Minnesota House Republican leaders on Thursday proposed using most of the surplus to make changes to the state tax code and pay for road and bridge construction projects.
The combined $208 million -- about half earmarked for each of those two areas -- would consume much of the $329 million projected budget surplus.
Lawmakers are making adjustments to the budget this year after setting a two-year framework last year. And in an election year, they're concentrating on popular programs or the most-pressing needs.
The blueprint is only the first step. In coming weeks, House members will designate the money with more specifics. The Senate, also controlled by Republicans, will probably pass a different package. Those two proposals will have to be melded and negotiated with DFL Gov. Mark Dayton before anything is final.
Under the House GOP plan, there would also be an additional $30 million put toward public schools with an emphasis on safety improvements. A $10 million boost in social services spending would head off a potential cut in care programs for the disabled. And $15 million would be devoted to bringing high-speed internet to more parts of the state.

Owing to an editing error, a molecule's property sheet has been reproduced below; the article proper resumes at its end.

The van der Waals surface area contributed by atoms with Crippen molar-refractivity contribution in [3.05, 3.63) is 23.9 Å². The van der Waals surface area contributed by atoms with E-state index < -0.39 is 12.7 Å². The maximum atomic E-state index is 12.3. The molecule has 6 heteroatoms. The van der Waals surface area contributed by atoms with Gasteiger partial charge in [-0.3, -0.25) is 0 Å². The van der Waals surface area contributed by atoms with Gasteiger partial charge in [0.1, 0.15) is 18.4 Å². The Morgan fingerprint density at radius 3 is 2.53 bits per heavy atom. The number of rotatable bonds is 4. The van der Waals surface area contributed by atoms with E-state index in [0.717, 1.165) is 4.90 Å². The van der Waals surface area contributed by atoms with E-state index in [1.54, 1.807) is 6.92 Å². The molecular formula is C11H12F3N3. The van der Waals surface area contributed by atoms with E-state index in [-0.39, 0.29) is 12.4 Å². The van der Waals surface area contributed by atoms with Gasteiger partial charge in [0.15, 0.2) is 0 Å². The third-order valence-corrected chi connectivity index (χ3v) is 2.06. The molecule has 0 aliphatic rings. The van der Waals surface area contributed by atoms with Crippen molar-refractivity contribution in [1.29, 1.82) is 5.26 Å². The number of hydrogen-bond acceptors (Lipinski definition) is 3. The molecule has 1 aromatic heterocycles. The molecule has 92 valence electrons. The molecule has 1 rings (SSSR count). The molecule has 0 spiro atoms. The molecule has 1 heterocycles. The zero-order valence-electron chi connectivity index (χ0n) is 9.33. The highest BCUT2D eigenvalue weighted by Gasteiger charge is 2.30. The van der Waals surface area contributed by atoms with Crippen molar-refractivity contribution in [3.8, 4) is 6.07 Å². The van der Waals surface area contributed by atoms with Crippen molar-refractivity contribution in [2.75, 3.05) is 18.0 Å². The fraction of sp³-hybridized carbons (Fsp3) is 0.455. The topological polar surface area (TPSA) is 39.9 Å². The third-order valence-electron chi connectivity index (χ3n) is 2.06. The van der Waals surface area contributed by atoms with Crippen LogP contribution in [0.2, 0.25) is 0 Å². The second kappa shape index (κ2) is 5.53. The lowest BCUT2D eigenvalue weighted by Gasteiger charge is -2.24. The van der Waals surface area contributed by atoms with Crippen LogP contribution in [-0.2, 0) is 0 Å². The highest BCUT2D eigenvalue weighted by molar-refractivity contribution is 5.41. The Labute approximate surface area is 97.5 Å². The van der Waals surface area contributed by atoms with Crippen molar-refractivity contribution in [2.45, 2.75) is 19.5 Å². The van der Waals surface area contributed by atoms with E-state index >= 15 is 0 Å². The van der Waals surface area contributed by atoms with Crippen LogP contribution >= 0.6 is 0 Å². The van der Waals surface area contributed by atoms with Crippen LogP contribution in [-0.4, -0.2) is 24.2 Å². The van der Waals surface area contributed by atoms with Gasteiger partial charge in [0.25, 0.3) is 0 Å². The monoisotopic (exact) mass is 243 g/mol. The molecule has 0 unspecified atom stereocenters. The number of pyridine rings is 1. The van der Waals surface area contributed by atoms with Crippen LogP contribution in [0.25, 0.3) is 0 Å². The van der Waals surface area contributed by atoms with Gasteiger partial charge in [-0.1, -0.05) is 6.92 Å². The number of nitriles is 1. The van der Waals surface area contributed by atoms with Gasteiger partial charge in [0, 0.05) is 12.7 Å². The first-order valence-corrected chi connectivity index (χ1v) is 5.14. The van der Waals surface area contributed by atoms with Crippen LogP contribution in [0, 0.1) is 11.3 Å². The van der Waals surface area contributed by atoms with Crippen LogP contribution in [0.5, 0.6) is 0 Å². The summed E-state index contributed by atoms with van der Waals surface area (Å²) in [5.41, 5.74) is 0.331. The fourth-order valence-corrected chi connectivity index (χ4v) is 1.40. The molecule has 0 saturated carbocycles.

There is a set-aside for shoring up gaps in elder care oversight and in dealing with worrisome trends in opioid use, but it's not clear precisely how much would be directed to either.
One other key figure is the House Republican cap on borrowing for general construction projects. Their proposal would allow the sale of about $800 million in bonds, which is about half the size of what Dayton recommended. Of that, $25 million would be for school upgrades to further promote safer campuses.
The plan calls for a $7 million reduction in state agency operations, without spelling out where the savings would be achieved.
In a statement, House Speaker Kurt Daudt, R-Zimmerman, said the focus on tax cuts and transportation fit with his caucus's commitment to voters.
"These 2018 budget adjustments continue our strong commitment to Minnesota families through tax relief, roads and bridges, and school safety," Daudt said.
House Republicans would also pull money into the state's rainy-day reserve. That $75 million would come from unspent funds from a health premium buydown approved last year.